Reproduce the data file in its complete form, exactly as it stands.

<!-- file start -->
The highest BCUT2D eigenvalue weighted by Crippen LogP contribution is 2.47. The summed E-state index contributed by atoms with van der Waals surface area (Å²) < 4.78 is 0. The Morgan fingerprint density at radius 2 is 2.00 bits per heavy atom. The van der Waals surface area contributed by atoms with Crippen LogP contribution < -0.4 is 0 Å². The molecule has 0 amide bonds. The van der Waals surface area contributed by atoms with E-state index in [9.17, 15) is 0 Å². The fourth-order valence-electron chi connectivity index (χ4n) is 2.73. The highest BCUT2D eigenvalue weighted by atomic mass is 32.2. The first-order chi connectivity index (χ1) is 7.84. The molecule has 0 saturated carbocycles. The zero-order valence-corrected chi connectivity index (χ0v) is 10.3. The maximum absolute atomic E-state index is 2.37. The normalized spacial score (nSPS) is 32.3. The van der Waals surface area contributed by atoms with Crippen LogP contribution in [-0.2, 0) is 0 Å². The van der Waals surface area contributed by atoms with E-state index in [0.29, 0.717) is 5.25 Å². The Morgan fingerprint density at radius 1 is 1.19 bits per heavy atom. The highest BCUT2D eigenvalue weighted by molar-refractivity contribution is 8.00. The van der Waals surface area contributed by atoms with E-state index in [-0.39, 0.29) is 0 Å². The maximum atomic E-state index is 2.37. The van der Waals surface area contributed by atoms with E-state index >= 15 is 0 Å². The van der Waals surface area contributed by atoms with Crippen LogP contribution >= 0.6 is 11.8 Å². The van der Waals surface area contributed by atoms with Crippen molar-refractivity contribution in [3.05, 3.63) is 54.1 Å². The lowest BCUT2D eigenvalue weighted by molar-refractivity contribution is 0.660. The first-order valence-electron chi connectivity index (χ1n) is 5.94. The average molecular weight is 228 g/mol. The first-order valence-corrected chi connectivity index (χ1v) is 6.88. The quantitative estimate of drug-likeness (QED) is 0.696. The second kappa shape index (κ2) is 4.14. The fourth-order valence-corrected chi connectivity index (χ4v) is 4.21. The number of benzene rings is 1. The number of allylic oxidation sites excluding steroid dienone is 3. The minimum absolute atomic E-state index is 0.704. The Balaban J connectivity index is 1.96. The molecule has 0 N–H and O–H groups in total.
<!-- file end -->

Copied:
The highest BCUT2D eigenvalue weighted by Crippen LogP contribution is 2.47. The summed E-state index contributed by atoms with van der Waals surface area (Å²) < 4.78 is 0. The Morgan fingerprint density at radius 2 is 2.00 bits per heavy atom. The van der Waals surface area contributed by atoms with Crippen LogP contribution < -0.4 is 0 Å². The molecule has 0 amide bonds. The van der Waals surface area contributed by atoms with E-state index in [9.17, 15) is 0 Å². The fourth-order valence-electron chi connectivity index (χ4n) is 2.73. The highest BCUT2D eigenvalue weighted by atomic mass is 32.2. The first-order chi connectivity index (χ1) is 7.84. The molecule has 0 saturated carbocycles. The zero-order valence-corrected chi connectivity index (χ0v) is 10.3. The maximum absolute atomic E-state index is 2.37. The normalized spacial score (nSPS) is 32.3. The van der Waals surface area contributed by atoms with Crippen LogP contribution in [-0.2, 0) is 0 Å². The van der Waals surface area contributed by atoms with E-state index in [0.29, 0.717) is 5.25 Å². The Morgan fingerprint density at radius 1 is 1.19 bits per heavy atom. The highest BCUT2D eigenvalue weighted by molar-refractivity contribution is 8.00. The van der Waals surface area contributed by atoms with E-state index in [-0.39, 0.29) is 0 Å². The maximum atomic E-state index is 2.37. The van der Waals surface area contributed by atoms with E-state index >= 15 is 0 Å². The van der Waals surface area contributed by atoms with Crippen LogP contribution >= 0.6 is 11.8 Å². The van der Waals surface area contributed by atoms with Crippen molar-refractivity contribution in [3.05, 3.63) is 54.1 Å². The lowest BCUT2D eigenvalue weighted by molar-refractivity contribution is 0.660. The first-order valence-electron chi connectivity index (χ1n) is 5.94. The average molecular weight is 228 g/mol. The first-order valence-corrected chi connectivity index (χ1v) is 6.88. The quantitative estimate of drug-likeness (QED) is 0.696. The second kappa shape index (κ2) is 4.14. The fourth-order valence-corrected chi connectivity index (χ4v) is 4.21. The number of benzene rings is 1. The number of allylic oxidation sites excluding steroid dienone is 3. The minimum absolute atomic E-state index is 0.704. The Balaban J connectivity index is 1.96. The molecule has 0 N–H and O–H groups in total.